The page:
Today, the new kid on the ramp is the Diamond Twin Star, the first new multi in 30 years. The Twin Star is as modern as tomorrow and powered by a pair of 135-hp Thielert Turbo Die­sels. While the Twin Comanche was equally revolutionary in its own way back in the early ‘60s, it didn’t initiate the rush to multi-engine training. That job fell to the bulbous Apache. Piper’s slick little PA-30 nevertheless has the distinction of having trained more twin pilots than any other type. Even today, Twin Comanches continue to serve as multi-engine teaching machines around the world.

And therein lies the occasional rub. Such a constant diet of training initially resulted in an artificially high accident rate—not because of any basic design flaw, but a simple matter of exposure. In those days, the FAA demanded that Vmc (velocity minimum control speed) demonstrations be flown at low altitude, where asymmetric engine power was still high enough to cause the beginnings of a Vmc roll. (As twins with normally-aspirated engines climb higher, Vmc drops below stall speed, making it difficult to demonstrate single-engine control loss.)

Low level Vmc demos contributed to a number of accidents and triggered Piper to redesign later Twin Comanches with counter-rotating props, stall strips and a rudder/aileron interconnect that kept the ball in the center during all but the most violent maneuvers. This helped insure the airplane against spins. In hopes of distancing the improved airplane from the old, Piper even assigned a new model designation, PA-39, effective on all Twin Comanches produced after 1969. Today, the VGs (vortex generators) fitted to Adkins’ airplane further reduce the risk of a Vmc spin.

In a sense, turbocharging only exacerbated the Vmc problem, because it was possible to produce full-rated power all the way to 18,000 feet or higher. In another respect, however, the RayJay’s control system design made a Vmc roll less likely. The RayJay turbo was totally manual and utilized a second throttle to control boost. If you lost an engine with boost dialed in, you merely had to retard the two turbo throttles, and the airplane responded exactly like a normally-aspirated machine.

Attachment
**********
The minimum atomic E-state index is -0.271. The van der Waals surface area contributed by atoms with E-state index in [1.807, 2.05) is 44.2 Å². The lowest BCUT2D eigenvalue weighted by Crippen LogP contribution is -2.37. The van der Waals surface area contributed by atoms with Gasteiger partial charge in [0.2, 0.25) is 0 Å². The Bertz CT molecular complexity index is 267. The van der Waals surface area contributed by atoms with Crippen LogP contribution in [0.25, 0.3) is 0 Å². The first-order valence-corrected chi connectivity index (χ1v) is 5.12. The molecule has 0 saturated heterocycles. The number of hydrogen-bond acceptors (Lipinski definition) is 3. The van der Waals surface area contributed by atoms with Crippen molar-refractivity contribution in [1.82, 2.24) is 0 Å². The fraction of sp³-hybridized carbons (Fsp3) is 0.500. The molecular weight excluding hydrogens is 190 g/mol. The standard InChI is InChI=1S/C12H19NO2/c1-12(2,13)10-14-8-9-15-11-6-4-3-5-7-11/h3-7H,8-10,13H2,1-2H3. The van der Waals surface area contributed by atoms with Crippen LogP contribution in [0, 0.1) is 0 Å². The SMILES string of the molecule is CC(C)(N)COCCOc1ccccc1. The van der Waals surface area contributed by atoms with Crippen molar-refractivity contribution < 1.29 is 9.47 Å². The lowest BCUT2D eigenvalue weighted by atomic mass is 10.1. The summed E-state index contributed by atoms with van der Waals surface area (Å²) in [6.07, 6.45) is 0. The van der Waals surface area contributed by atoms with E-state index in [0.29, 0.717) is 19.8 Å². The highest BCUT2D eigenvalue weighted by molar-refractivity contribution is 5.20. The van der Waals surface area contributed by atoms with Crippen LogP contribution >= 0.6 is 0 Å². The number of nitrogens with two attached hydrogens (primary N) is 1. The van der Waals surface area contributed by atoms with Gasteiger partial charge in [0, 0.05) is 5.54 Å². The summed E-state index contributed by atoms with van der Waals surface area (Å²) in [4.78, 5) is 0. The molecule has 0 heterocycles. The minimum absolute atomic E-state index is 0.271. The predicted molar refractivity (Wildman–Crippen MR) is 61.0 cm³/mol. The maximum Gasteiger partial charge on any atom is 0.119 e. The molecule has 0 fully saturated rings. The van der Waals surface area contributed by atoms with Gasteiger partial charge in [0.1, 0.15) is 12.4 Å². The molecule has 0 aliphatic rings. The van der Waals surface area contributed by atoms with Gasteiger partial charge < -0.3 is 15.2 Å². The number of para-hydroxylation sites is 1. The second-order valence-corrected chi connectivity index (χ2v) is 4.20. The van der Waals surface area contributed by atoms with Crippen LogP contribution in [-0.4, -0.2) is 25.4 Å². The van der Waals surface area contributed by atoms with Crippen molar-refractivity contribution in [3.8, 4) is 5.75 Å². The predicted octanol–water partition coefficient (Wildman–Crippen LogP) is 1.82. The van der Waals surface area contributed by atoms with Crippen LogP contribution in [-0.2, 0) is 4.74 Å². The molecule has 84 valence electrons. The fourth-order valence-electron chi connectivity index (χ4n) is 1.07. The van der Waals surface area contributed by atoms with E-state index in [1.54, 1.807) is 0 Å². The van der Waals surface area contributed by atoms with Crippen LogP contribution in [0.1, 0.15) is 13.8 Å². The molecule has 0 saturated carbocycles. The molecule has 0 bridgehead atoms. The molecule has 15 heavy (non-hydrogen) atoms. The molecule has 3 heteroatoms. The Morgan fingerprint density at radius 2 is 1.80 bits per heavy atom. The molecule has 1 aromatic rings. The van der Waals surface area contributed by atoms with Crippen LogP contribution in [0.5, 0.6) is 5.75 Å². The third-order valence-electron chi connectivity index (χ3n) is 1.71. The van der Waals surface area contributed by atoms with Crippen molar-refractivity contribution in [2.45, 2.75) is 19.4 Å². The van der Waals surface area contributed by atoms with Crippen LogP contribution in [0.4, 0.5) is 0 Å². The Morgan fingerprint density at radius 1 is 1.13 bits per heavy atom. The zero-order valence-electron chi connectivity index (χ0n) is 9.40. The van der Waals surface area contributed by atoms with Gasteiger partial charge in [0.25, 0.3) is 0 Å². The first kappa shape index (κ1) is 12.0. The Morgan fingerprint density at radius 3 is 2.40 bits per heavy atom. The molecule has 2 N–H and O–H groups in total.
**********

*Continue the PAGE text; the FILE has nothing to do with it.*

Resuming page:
The obvious benefit of turbos in a twin (in addition to flying faster in the lower flight levels) is that single-engine service ceiling rises well above 10,000 feet. That means you can lose an engine over probably 80 percent of the North American Continent and still fly home, at least if the surviving engine doesn’t overheat and you’re proficient enough to handle single-engine operations in the first place.

Mike and Patti Adkins make optimum use of the airplane’s turbos on practically every flight. “With the turbos, I can maintain an easy 1,000-1,200 fpm for the first 15,000 feet,” Mike Adkins explains. “So there’s no reason not to fly high on any trip over 100 nm. We’ve become used to breathing oxygen on a regular basis and, it’s not an inconvenience for us, although it is an extra expense—about $5 per person per hour.”

For the Adkins family, the Turbo Twin Comanche offers the best of most possible worlds. It’s a comfortable traveling machine, modestly fast with twin-engine redundancy and operating costs aren’t nearly as high as for a Seneca, Baron or 310. “If you’re traveling cross country,” says Mike Adkins, “it’s hard to imagine a more cost-effective twin than the Turbo Twin Comanche.”

Mounting two engines on a Comanche was obviously a great idea. Mounting a pair of Lycoming IO-320s was somewhere between amazing and brilliant.” So says Twin Comanche owner Mike Adkins, of Butler, Tennessee.